Regent Park Focus Youth Media Arts Centre is a youth driven organization that is motivated by the belief that community based media practices can play a vital role in building and sustaining healthy communities. The organization is founded on an integrated model of leadership development whereby youth are trained to act as mentors to other youth as they work in leadership and decision making positions. Youth are not only the program participants they are also the staff facilitators in the media-making process.

About Trans_Fusion Crew (Supporting Our Youth)
The Trans_Fusion Crew is a project of Supporting Our Youth (SOY), an exciting, dynamic community development project designed to improve the lives of lesbian, gay, bisexual, transsexual and transgendered youth in Toronto through the active involvement of youth and adult communities. SOY works to create healthy arts, culture and recreational spaces for young people; to provide supportive housing and employment opportunities; and to increase youth access to adult mentoring and support. The Trans-Fusion Crew is currently working on Handy Trans- a series of skill building workshops on things like carpentry, clothing repair, cooking, and more.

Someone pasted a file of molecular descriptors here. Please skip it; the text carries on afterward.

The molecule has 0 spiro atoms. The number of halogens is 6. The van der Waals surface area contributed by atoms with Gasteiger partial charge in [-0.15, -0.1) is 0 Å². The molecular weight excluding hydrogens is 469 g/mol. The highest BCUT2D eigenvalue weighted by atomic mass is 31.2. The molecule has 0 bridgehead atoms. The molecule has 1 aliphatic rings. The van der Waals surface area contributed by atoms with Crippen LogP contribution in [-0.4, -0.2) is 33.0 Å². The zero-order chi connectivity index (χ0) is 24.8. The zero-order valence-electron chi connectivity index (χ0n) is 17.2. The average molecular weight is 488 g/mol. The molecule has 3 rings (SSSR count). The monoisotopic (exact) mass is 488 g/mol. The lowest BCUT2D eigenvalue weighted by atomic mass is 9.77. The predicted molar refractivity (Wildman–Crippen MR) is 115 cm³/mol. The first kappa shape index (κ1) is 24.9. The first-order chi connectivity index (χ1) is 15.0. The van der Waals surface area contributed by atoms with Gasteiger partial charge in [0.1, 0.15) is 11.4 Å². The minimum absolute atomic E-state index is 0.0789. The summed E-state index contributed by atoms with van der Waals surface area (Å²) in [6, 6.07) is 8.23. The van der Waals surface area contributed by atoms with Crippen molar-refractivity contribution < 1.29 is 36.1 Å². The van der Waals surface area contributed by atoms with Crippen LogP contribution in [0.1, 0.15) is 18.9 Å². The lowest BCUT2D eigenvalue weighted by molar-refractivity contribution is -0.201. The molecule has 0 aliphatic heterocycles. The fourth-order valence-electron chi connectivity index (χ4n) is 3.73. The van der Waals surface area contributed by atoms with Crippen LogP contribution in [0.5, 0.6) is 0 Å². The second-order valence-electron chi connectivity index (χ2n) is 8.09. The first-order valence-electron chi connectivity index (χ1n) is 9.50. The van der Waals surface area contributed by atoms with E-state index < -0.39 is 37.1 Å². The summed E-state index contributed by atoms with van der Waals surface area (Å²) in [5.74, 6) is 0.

About Sue Ruddick
Sue Ruddick is something of an interdisciplinary scholar. Her initial training was in architecture, followed by a Master’s in Geography and a PhD in Planning. She has practiced as a planner in Montreal (coop housing) and Los Angeles (homelessness) and now teaches in the Department of Geography and Planning at the University of Toronto. She is fascinated by questions of space, power and political subjectivity, and has written on these questions as they relate to young people, their marginalization and struggles, most recently in a series of articles in Public Culture and Gender, Place and Culture.

About A Potential Toronto